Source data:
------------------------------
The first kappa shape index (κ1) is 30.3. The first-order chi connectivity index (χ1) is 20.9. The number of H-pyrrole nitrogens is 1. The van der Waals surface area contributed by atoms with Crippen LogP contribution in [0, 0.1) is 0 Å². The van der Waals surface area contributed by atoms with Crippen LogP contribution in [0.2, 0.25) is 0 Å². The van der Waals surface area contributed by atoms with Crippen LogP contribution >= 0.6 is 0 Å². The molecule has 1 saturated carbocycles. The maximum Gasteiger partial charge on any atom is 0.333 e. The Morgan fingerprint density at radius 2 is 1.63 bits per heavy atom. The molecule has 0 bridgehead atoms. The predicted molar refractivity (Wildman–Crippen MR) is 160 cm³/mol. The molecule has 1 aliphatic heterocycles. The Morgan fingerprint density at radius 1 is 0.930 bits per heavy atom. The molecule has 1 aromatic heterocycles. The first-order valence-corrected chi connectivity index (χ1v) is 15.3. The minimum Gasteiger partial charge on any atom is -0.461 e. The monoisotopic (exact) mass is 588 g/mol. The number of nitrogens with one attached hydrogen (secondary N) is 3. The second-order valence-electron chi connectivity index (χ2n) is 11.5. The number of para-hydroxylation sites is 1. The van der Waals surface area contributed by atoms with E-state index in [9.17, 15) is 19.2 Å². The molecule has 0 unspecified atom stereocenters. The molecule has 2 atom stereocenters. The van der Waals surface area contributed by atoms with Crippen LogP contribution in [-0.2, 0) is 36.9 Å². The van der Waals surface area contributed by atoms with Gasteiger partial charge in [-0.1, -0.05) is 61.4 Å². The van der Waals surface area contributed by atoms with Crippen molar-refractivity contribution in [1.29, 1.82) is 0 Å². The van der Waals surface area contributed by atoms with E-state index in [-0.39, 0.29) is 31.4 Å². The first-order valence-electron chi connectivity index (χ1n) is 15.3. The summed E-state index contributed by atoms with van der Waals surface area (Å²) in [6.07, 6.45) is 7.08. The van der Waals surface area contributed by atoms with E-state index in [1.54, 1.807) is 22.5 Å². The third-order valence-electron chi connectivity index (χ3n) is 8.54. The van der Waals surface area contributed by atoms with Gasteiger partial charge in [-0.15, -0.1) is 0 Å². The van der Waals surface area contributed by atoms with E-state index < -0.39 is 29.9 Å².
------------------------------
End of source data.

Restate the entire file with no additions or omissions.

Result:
The first kappa shape index (κ1) is 30.3. The first-order chi connectivity index (χ1) is 20.9. The number of H-pyrrole nitrogens is 1. The van der Waals surface area contributed by atoms with Crippen LogP contribution in [0, 0.1) is 0 Å². The van der Waals surface area contributed by atoms with Crippen LogP contribution in [0.2, 0.25) is 0 Å². The van der Waals surface area contributed by atoms with Crippen LogP contribution >= 0.6 is 0 Å². The molecule has 1 saturated carbocycles. The maximum Gasteiger partial charge on any atom is 0.333 e. The Morgan fingerprint density at radius 2 is 1.63 bits per heavy atom. The molecule has 0 bridgehead atoms. The predicted molar refractivity (Wildman–Crippen MR) is 160 cm³/mol. The molecule has 1 aliphatic heterocycles. The Morgan fingerprint density at radius 1 is 0.930 bits per heavy atom. The molecule has 1 aromatic heterocycles. The first-order valence-corrected chi connectivity index (χ1v) is 15.3. The minimum Gasteiger partial charge on any atom is -0.461 e. The monoisotopic (exact) mass is 588 g/mol. The number of nitrogens with one attached hydrogen (secondary N) is 3. The second-order valence-electron chi connectivity index (χ2n) is 11.5. The number of para-hydroxylation sites is 1. The van der Waals surface area contributed by atoms with E-state index in [9.17, 15) is 19.2 Å². The molecule has 0 unspecified atom stereocenters. The molecule has 2 atom stereocenters. The van der Waals surface area contributed by atoms with Crippen LogP contribution in [-0.2, 0) is 36.9 Å². The van der Waals surface area contributed by atoms with Gasteiger partial charge in [-0.1, -0.05) is 61.4 Å². The van der Waals surface area contributed by atoms with Crippen molar-refractivity contribution in [1.29, 1.82) is 0 Å². The van der Waals surface area contributed by atoms with E-state index in [-0.39, 0.29) is 31.4 Å². The first-order valence-electron chi connectivity index (χ1n) is 15.3. The summed E-state index contributed by atoms with van der Waals surface area (Å²) in [6.07, 6.45) is 7.08. The van der Waals surface area contributed by atoms with E-state index in [1.54, 1.807) is 22.5 Å². The third-order valence-electron chi connectivity index (χ3n) is 8.54. The van der Waals surface area contributed by atoms with Gasteiger partial charge in [-0.15, -0.1) is 0 Å². The van der Waals surface area contributed by atoms with E-state index < -0.39 is 29.9 Å².